These deadlines reveal how hard the U.S. and the EU want to avoid imposing sectoral sanctions, and cast further doubt on whether they will ever have the political will and resolve to do so. Much will be decided in the eastern Ukraine in the next two weeks, or month.

The record of the West is one of strong words, threatened sanctions, and then a failure to back up the threats when the actions they target are taken or not taken.

Putin and Foreign Minister Sergey Lavrov learned to play this game, with great success, in Syria.

The record is one of dithering, offering Putin endless chances to take an “off-ramp” from his aggression, without paying any price for what he has already done.

But the blood of the people who have died at the hands of his special forces and their agents is on his hands. The people who are being killed every day in the Donetsk and Luhansk regions of the eastern Ukraine are being killed as a result of the Russian invasion and support for so-called “separatists”.

Some sectoral sanctions should be imposed now, to make good on previous threats that they would be imposed if Russia interfered in the May 25 Ukrainian elections. Russia did interfere, massively, and prevented most of the people in the Donetsk and Luhansk regions from exercising their right to vote.

The Russians are focused on changing the facts on the ground in the eastern Ukraine through an ongoing invasion. To give them two weeks more, or a month, to continue their aggressive war in the East is ludicrous.

Action is needed now.

Russia should suffer immediate consequences for it actions, which include pouring truckloads of weapons and irregular forces into the eastern Ukraine, and undertaking military-style actions against Ukrainian forces and institutions in the last two weeks.

Russia has an asymmetric advantage over the West: It can act quickly and decisively, whereas the West, absent strong U.S. leadership and independent action when necessary, can only act slowly as consensus is forged among its many members.

Moreover, because of consensus decision making processes, both in NATO and the EU, Western policies are like a chain that is no stronger than its weakest link. With its decision to proceed with the sale of warships to Russia, which will be based in the Crimea, France has become a strong candidate for the title of “weakest link”. There are other candidates, however, as revealed by NATO’s decision not to deploy troops in Poland and the Baltics.

Some third-stage sanctions are needed, now. Only the U.S. is in a position to impose such sanctions quickly. It should do so immediately, and resume forceful leadership of the Atlantic Alliance.

The Trenchant Observer

About the Author

The Observer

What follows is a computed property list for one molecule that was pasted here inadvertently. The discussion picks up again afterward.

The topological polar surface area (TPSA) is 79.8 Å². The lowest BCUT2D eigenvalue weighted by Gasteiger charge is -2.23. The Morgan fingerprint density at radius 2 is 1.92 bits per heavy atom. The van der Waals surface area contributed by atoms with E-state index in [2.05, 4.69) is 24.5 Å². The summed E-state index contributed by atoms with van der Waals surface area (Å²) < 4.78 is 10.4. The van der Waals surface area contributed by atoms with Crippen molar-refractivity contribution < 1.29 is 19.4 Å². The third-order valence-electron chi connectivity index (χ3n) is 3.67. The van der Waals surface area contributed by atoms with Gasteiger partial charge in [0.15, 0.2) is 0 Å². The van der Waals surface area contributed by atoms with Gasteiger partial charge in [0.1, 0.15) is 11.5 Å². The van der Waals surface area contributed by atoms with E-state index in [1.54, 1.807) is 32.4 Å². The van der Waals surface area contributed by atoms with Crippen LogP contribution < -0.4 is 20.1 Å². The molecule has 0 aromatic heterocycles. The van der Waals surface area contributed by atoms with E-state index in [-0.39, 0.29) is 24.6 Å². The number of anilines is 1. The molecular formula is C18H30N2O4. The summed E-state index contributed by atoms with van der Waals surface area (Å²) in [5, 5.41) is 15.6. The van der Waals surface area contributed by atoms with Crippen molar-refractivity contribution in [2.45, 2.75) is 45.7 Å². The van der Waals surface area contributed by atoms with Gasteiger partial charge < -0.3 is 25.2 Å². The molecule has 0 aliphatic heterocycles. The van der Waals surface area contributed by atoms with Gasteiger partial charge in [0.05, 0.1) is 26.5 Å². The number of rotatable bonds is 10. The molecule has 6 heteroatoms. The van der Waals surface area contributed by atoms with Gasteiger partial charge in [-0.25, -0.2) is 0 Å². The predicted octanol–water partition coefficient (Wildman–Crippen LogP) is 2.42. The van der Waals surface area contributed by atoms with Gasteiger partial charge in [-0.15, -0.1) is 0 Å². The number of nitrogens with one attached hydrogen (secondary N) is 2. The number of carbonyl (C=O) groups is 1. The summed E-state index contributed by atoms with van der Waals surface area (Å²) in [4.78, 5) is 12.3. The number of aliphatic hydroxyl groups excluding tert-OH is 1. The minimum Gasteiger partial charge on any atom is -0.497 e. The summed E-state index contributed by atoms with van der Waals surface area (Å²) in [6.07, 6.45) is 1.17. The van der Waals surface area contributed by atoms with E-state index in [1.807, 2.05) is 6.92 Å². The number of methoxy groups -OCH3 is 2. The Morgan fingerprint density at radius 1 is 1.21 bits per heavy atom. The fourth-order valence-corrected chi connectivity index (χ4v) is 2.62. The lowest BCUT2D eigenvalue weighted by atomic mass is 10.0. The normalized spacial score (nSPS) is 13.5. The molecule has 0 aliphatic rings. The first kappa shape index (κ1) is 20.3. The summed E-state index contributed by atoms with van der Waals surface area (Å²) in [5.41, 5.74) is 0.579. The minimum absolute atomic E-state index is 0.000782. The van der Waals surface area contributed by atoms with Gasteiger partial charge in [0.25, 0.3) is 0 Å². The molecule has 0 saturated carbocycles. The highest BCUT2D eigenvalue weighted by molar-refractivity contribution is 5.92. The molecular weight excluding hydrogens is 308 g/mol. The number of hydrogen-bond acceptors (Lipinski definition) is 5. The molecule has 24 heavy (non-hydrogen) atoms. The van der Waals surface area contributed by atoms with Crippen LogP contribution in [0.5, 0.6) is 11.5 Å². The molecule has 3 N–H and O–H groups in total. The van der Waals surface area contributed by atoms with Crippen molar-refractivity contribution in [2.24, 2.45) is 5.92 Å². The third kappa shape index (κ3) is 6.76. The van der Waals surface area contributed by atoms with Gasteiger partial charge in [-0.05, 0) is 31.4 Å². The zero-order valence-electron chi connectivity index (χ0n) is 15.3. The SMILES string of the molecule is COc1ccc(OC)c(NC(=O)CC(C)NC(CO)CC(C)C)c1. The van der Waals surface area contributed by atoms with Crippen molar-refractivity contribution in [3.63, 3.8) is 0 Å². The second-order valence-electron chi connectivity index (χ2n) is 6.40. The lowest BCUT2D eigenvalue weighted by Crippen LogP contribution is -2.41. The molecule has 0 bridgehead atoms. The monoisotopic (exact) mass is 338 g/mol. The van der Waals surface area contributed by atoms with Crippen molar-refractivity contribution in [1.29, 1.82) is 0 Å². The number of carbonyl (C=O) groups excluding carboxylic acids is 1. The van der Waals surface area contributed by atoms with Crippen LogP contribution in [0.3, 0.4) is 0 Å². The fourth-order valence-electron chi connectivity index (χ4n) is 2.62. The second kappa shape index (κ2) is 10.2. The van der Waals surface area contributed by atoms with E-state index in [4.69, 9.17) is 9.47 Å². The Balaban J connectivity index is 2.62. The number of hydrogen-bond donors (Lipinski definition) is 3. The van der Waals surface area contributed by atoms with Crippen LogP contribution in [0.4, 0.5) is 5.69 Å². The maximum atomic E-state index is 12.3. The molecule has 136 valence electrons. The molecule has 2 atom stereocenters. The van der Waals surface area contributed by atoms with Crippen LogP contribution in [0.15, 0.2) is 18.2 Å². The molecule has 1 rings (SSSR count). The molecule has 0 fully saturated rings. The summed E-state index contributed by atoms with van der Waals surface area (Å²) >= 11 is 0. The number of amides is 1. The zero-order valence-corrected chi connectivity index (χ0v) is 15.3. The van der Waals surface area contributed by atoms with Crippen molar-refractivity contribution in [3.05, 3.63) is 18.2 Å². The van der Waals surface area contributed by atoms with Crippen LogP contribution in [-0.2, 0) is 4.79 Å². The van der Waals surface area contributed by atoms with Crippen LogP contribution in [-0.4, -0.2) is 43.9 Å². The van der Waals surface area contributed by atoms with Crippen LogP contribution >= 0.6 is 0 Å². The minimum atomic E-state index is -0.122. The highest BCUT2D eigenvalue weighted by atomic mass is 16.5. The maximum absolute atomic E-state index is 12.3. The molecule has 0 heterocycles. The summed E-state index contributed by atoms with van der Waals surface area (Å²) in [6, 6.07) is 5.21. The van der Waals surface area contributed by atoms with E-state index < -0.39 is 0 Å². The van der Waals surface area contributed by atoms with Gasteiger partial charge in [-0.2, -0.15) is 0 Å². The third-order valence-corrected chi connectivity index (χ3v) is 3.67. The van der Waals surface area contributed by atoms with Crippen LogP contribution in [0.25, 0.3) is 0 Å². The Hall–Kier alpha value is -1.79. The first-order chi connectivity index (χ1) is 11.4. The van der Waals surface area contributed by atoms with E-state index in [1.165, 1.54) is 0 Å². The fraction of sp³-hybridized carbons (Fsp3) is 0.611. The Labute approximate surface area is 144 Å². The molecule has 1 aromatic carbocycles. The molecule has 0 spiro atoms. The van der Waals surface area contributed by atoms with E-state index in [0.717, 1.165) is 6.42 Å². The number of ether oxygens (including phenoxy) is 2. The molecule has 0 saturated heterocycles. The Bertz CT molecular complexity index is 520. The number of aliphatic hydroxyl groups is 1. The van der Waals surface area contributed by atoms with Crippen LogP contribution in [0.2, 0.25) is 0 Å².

"The Trenchant Observer" is edited and published by The Observer, an international lawyer who has taught International Law, Human Rights, and Comparative Law at major U.S. universities, including Harvard, Brandeis, the University of Pittsburgh, and the University of Kansas. He is a former staff attorney at the Inter-American Commission on Human Rights of the Organization of American States (IACHR), where he was in charge of Brazil, Haiti, Mexico and the United States, and also worked on complaints from and reports on other countries including Argentina, Chile, Uruguay, El Salvador, Nicaragua, and Guatemala. As an international development expert, he has worked on Rule of Law, Human Rights, and Judicial Reform in a number of countries in Latin America, the Caribbean, Africa, the Middle East, South Asia, and the Russian Federation. In the private sector, The Observer has worked as an international attorney for a leading national law firm and major global companies, on joint ventures and other matters in a number of countries in Europe (including Russia and the Ukraine), throughout Latin America and the Caribbean, and in Australia, Indonesia, Vietnam, China and Japan. The Trenchant Observer blog provides an unfiltered international perspective for news and opinion on current events, in their historical context, drawing on a daily review of leading German, French, Spanish and English newspapers as well as the New York Times, the Wall Street Journal, the Washington Post, and other American newspapers, and on sources in other countries relevant to issues being analyzed. The Observer speaks fluent English, French, German, Portuguese and Spanish, and also knows other languages. He holds an S.J.D. or Doctor of Juridical Science in International Law from Harvard University, and a Doctor of Law (J.D.) and a Master of the Science of Law (J.S.M.), from Stanford University. As an undergraduate, he received a Bachelor of Arts degree, also from Stanford, where he graduated “With Great Distinction” (summa cum laude) and received the James Birdsall Weter Prize for the best Senior Honors Thesis in History. In addition to having taught as a Lecturer on Law at Harvard Law School, The Observer has been a Visiting Scholar at Harvard University's Center for International Affairs (CFIA). His fellowships include a Stanford Postdoctoral Fellowship in Law and Development, the Rómulo Gallegos Fellowship in International Human Rights awarded by the Inter-American Commission on Human Rights, and a Harvard MacArthur Fellowship in International Peace and Security. Beyond his articles in The Trenchant Observer, he is the author of two books and numerous scholarly articles on subjects of international and comparative law. Currently he is working on a manuscript drawing on the best articles that have appeared in the blog.